George Ariyoshi, Hawaii’s governor from 1974 to 1986, served on the EWC Board of Governors from 1995-2003, including 6 years as Board Chair when he worked successfully with President Charles Morrison to regenerate connections between the Center and its alumni and other constituencies. Governor Ariyoshi most recently expressed his passionate support of EWC in a speech at the January 2010 dinner celebrating EWC's 50th anniversary. As governor in 1975, Ariyoshi brought before the state Legislature and signed into law, the bill establishing an educational non-profit public corporation to administer and operate the EWC, removing it from University of Hawai'i administration. In 1980, he was active in the formation of the first Pacific Islands Conference of Leaders which spawned EWC’s Pacific Islands Development Program. He rose to become an influential figure in the Asia Pacific region, as President of the Pacific Basin Development Council and founder of the Pacific International Center for High Technology Research. Later in his career, he joined the law firm of Watanabe, Ing, and Komeiji, specializing in international, Hawaii and U.S. business consulting.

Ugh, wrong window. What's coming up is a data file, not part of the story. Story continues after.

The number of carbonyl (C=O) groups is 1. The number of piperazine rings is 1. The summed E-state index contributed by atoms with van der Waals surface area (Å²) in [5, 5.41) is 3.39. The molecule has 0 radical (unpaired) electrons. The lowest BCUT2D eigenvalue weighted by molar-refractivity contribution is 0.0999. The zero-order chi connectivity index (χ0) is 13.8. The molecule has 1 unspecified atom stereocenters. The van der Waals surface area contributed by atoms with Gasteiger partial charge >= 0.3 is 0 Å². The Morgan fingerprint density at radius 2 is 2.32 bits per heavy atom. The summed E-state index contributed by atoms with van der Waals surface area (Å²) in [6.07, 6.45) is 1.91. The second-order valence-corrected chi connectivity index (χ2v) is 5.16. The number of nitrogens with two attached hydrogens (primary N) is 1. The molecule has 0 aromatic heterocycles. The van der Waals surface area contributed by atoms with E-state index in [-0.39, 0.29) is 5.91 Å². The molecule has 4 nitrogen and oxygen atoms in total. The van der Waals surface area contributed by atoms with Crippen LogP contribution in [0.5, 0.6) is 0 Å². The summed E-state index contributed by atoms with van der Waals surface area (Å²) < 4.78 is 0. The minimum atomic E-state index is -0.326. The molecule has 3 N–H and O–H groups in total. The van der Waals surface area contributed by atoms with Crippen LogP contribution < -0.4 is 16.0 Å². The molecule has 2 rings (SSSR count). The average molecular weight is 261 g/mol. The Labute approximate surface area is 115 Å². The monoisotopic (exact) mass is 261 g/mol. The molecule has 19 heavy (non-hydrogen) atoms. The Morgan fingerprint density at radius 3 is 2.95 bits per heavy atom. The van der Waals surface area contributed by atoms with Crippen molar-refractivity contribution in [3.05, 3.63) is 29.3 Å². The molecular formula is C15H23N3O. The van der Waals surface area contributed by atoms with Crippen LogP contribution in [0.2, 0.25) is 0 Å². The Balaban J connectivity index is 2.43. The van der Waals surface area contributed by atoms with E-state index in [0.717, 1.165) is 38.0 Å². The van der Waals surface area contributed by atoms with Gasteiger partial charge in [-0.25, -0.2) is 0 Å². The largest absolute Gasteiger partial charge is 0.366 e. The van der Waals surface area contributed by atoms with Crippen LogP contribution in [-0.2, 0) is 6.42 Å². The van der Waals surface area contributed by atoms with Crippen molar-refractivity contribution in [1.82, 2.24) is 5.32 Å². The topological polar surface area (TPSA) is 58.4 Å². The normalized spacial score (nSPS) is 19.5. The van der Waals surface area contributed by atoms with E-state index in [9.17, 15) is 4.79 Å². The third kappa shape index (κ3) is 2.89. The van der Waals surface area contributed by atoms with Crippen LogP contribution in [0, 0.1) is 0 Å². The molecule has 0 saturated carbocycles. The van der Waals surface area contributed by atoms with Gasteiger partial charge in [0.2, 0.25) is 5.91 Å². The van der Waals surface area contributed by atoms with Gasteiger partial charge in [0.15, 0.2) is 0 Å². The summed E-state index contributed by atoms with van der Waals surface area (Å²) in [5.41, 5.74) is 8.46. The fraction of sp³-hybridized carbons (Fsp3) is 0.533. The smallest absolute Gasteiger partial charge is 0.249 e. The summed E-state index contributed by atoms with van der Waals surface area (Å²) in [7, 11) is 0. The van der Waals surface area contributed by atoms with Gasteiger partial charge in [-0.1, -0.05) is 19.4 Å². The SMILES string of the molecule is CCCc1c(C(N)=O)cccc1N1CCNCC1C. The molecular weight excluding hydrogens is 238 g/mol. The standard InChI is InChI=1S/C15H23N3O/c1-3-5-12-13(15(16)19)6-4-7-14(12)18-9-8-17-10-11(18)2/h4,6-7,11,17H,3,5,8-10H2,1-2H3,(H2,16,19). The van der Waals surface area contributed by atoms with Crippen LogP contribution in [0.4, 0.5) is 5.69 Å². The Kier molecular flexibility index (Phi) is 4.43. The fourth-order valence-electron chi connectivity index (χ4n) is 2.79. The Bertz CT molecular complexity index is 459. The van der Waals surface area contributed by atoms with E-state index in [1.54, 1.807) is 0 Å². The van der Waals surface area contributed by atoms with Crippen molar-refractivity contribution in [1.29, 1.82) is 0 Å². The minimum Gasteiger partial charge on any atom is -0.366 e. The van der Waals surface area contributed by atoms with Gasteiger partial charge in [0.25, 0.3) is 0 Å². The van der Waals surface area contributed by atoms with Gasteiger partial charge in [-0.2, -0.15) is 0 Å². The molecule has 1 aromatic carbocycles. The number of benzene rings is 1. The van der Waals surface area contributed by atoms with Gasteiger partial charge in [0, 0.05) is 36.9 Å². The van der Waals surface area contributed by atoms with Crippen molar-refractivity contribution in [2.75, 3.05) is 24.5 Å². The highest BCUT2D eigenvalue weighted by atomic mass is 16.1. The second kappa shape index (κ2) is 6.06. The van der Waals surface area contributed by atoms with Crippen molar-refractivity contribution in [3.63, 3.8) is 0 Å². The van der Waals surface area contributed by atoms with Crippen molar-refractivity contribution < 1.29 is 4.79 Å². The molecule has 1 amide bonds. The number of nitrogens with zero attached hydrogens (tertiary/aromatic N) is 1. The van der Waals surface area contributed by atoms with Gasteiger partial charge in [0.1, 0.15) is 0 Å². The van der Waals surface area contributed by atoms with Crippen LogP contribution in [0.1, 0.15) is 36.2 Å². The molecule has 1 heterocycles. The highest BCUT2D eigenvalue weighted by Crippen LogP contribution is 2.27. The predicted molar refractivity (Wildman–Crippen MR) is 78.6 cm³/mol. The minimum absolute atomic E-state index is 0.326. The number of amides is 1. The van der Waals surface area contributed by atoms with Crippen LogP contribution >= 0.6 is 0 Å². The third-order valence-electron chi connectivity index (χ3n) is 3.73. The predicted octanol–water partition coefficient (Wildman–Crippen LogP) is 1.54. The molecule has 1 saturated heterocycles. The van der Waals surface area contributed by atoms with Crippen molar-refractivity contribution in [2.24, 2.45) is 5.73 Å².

- Personal Background - Statehood Strategy - Getting into Politics
- Establishing the EWC - Incorporation of EWC - Board of Governors
- Life at EWC - Reduction-in-Force/Reorganization Mid’90s - Selecting a New President - Board of Governors - Programs and Priorities - Pacific Islands Development Program (PIDP)
- Initiatives as Governor of Hawai‘i - Establishing PICHTR
- Life After EWC - Involvement in the Region - Future for EWC
- EWC’s Impact
[In response to the question "How would you like the East-West Center to remember you?"]
"That I cared very much about the Center. That I felt very strongly about its mission -- people coming together and learning from each other, yet being able to retain their own identity, and not expecting someone to change and lose their own identity. I think that's what the Center is all about. That's my life. That's what I believe in very strongly in everything that I do."
These narratives, which reflect interviewees’ personal perceptions, opinions and memories, may contain errors of fact. They do not reflect positions or versions of history officially approved by the East-West Center.